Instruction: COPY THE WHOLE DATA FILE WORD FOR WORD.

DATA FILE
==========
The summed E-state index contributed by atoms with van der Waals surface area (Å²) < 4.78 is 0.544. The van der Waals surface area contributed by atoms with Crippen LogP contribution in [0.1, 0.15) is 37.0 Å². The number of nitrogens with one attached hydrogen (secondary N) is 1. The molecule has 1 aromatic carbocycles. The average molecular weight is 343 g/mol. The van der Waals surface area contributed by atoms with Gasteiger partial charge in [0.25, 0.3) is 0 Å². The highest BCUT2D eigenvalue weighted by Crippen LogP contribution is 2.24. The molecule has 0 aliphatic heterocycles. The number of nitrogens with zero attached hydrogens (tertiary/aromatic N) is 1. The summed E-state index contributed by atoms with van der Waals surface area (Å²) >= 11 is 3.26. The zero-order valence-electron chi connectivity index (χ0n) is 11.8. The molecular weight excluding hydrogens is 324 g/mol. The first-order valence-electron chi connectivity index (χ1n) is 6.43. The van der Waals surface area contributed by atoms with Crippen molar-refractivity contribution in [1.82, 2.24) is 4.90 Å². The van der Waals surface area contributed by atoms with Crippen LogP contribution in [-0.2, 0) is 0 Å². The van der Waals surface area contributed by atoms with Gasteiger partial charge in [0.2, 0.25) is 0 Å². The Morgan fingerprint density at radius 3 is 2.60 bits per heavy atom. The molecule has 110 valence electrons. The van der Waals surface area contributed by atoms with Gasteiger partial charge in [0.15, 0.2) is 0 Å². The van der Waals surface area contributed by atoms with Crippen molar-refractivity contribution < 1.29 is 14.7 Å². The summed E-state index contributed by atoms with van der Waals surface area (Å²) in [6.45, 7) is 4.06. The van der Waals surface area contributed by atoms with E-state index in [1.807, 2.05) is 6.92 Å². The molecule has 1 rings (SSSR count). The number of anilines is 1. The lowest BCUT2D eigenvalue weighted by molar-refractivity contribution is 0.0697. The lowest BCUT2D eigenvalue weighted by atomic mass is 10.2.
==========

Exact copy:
The summed E-state index contributed by atoms with van der Waals surface area (Å²) < 4.78 is 0.544. The van der Waals surface area contributed by atoms with Crippen LogP contribution in [0.1, 0.15) is 37.0 Å². The number of nitrogens with one attached hydrogen (secondary N) is 1. The molecule has 1 aromatic carbocycles. The average molecular weight is 343 g/mol. The van der Waals surface area contributed by atoms with Gasteiger partial charge in [0.25, 0.3) is 0 Å². The highest BCUT2D eigenvalue weighted by Crippen LogP contribution is 2.24. The molecule has 0 aliphatic heterocycles. The number of nitrogens with zero attached hydrogens (tertiary/aromatic N) is 1. The summed E-state index contributed by atoms with van der Waals surface area (Å²) >= 11 is 3.26. The zero-order valence-electron chi connectivity index (χ0n) is 11.8. The molecular weight excluding hydrogens is 324 g/mol. The first-order valence-electron chi connectivity index (χ1n) is 6.43. The van der Waals surface area contributed by atoms with Crippen molar-refractivity contribution in [1.82, 2.24) is 4.90 Å². The van der Waals surface area contributed by atoms with Crippen LogP contribution in [-0.2, 0) is 0 Å². The van der Waals surface area contributed by atoms with Gasteiger partial charge in [0.2, 0.25) is 0 Å². The Morgan fingerprint density at radius 3 is 2.60 bits per heavy atom. The molecule has 110 valence electrons. The van der Waals surface area contributed by atoms with Gasteiger partial charge in [0.15, 0.2) is 0 Å². The van der Waals surface area contributed by atoms with Crippen molar-refractivity contribution < 1.29 is 14.7 Å². The summed E-state index contributed by atoms with van der Waals surface area (Å²) in [6.45, 7) is 4.06. The van der Waals surface area contributed by atoms with E-state index in [1.807, 2.05) is 6.92 Å². The molecule has 1 rings (SSSR count). The number of anilines is 1. The lowest BCUT2D eigenvalue weighted by molar-refractivity contribution is 0.0697. The lowest BCUT2D eigenvalue weighted by atomic mass is 10.2.